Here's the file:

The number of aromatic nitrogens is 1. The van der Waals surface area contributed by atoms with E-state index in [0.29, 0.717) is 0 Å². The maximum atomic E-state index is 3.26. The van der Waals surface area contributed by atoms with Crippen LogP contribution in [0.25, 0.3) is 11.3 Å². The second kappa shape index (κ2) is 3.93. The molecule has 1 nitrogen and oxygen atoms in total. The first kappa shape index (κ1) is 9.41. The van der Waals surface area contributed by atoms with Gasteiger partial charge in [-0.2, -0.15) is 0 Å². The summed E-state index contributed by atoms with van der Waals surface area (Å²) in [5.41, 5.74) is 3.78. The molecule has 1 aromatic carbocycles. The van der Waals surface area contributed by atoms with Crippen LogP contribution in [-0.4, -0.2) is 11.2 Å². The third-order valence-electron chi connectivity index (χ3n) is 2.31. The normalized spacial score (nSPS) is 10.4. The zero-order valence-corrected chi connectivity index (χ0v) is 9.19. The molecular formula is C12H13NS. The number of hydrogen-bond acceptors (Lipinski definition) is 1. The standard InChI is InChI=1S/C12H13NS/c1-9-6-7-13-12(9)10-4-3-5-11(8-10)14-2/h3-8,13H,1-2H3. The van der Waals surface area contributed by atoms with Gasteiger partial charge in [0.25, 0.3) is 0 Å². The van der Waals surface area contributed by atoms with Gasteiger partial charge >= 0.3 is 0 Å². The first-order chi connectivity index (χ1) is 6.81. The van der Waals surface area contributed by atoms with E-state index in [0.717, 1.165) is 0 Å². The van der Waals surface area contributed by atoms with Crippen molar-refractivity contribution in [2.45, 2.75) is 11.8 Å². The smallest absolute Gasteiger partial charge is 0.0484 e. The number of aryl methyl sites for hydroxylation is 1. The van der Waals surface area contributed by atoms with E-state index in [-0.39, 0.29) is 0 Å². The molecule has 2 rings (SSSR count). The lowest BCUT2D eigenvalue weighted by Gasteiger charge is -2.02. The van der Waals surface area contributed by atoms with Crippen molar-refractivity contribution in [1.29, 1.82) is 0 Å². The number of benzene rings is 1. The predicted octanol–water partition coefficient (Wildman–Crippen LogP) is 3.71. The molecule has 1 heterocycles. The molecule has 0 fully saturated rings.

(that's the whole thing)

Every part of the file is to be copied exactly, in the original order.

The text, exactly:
The number of aromatic nitrogens is 1. The van der Waals surface area contributed by atoms with E-state index in [0.29, 0.717) is 0 Å². The maximum atomic E-state index is 3.26. The van der Waals surface area contributed by atoms with Crippen LogP contribution in [0.25, 0.3) is 11.3 Å². The second kappa shape index (κ2) is 3.93. The molecule has 1 nitrogen and oxygen atoms in total. The first kappa shape index (κ1) is 9.41. The van der Waals surface area contributed by atoms with Gasteiger partial charge in [-0.2, -0.15) is 0 Å². The summed E-state index contributed by atoms with van der Waals surface area (Å²) in [5.41, 5.74) is 3.78. The molecule has 1 aromatic carbocycles. The van der Waals surface area contributed by atoms with Crippen LogP contribution in [-0.4, -0.2) is 11.2 Å². The third-order valence-electron chi connectivity index (χ3n) is 2.31. The normalized spacial score (nSPS) is 10.4. The zero-order valence-corrected chi connectivity index (χ0v) is 9.19. The molecular formula is C12H13NS. The number of hydrogen-bond acceptors (Lipinski definition) is 1. The standard InChI is InChI=1S/C12H13NS/c1-9-6-7-13-12(9)10-4-3-5-11(8-10)14-2/h3-8,13H,1-2H3. The van der Waals surface area contributed by atoms with Gasteiger partial charge in [0.25, 0.3) is 0 Å². The van der Waals surface area contributed by atoms with Gasteiger partial charge >= 0.3 is 0 Å². The first-order chi connectivity index (χ1) is 6.81. The van der Waals surface area contributed by atoms with E-state index in [0.717, 1.165) is 0 Å². The van der Waals surface area contributed by atoms with Crippen molar-refractivity contribution in [2.45, 2.75) is 11.8 Å². The smallest absolute Gasteiger partial charge is 0.0484 e. The number of aryl methyl sites for hydroxylation is 1. The van der Waals surface area contributed by atoms with E-state index in [-0.39, 0.29) is 0 Å². The molecule has 2 rings (SSSR count). The lowest BCUT2D eigenvalue weighted by Gasteiger charge is -2.02. The van der Waals surface area contributed by atoms with Crippen molar-refractivity contribution in [1.29, 1.82) is 0 Å². The number of benzene rings is 1. The predicted octanol–water partition coefficient (Wildman–Crippen LogP) is 3.71. The molecule has 1 heterocycles. The molecule has 0 fully saturated rings.